Breast Cancer Cell

Bariatric Surgery Cuts Cancer Risk from Obesity

Yet again we are reminded that bariatric surgery has quite an impressive record for improving the health of people with obesity. In a retrospective cohort study of 55,789 patients receiving bariatric surgery, risk of obesity-related cancer came down by half. Researchers matched the non-surgical control group using propensity scores for demographics, comorbidity, hormone therapy, and cancer screening.

The authors of this new study presented at DDW 2023 concluded:

“Bariatric surgery significantly decreases the risk of de novo cancers in patients with obesity. We noted a protective effect of BSx with a lower cumulative incidence of all obesity associated cancers at 10 year follow up in addition to lower prevalence rate of de novo breast, colon, liver, pancreatic, ovarian, and endometrial cancers. This study supports the importance of treating obesity with bariatric surgery to reduce societal and economic burden of cancer.”

Ten Years of Follow-up

After ten years of follow-up, 2,206 of the patients in the surgery group (4.0%) developed new cancers related to obesity. In the control group, the rate was more than twice as high – 8.9%. The rates for breast, colon, liver, pancreatic, ovarian, and endometrial cancers were all significantly lower in the surgery group.

Yale professor Loren Lane moderated a briefing on these findings with the lead investigator, Vibhu Chittajallu of University Hospitals in Cleveland. Lane, who was not involved in the study, noted the importance of these findings and their consistency with prior research:

“Obesity is clearly associated with a number of different cancers and that’s very important. So it makes logical sense that if you lose weight that you will reduce that risk.”

Reduced Incidence and Mortality

Earlier this year, a systematic review and meta-analysis had similar findings. Robert Wilson, Dhruvi Lathigara, and Devesh Kaushal found a 40 percent reduction in risk of obesity-related cancer incidence with bariatric surgery. Risk of cancer-related mortality was cut by about half.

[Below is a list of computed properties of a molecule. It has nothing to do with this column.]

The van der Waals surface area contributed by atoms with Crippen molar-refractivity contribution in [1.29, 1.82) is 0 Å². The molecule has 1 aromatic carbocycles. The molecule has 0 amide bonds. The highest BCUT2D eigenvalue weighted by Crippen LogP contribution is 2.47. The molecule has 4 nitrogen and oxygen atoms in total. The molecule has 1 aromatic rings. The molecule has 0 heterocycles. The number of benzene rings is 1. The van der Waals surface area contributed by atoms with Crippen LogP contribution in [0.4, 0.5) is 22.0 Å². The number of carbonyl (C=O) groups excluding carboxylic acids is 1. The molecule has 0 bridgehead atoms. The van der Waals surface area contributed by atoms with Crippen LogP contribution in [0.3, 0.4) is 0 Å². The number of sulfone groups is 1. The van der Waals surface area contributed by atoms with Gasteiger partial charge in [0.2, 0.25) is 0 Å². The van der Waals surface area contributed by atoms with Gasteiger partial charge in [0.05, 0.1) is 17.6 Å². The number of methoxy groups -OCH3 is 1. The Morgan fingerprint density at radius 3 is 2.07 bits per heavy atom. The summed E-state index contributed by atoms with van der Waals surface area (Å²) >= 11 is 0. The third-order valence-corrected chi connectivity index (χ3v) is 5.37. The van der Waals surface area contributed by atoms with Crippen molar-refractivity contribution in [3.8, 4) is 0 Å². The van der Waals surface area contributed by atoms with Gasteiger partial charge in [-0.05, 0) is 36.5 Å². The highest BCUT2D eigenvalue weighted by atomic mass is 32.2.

More Potent Than Semaglutide

Add these data to the reasons that Yasmin Tayag recently pointed out in The Atlantic that “we’ve had a cheaper, more potent Ozempic alternative for decades.” That alternative is bariatric surgery.

People have indeed been reluctant to use it and we suspect that bias about obesity and its treatment plays a role. But we do not anticipate that bariatric surgery will go away anytime soon. Even as the number of people seeking treatment grows because of new obesity meds, we suspect more people will find their way to the effectiveness of bariatric surgery. Once people open their minds to the possibility of obesity care, more options come into view.

Click here for the abstract from DDW, here for the systematic review and meta-analysis. For further reporting on the research at DDW, click here and here. For the essay by Tayag, click here.

Breast Cancer Cell, scanning electron microscope image by the National Cancer Institute / Wikimedia Commons

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May 10, 2023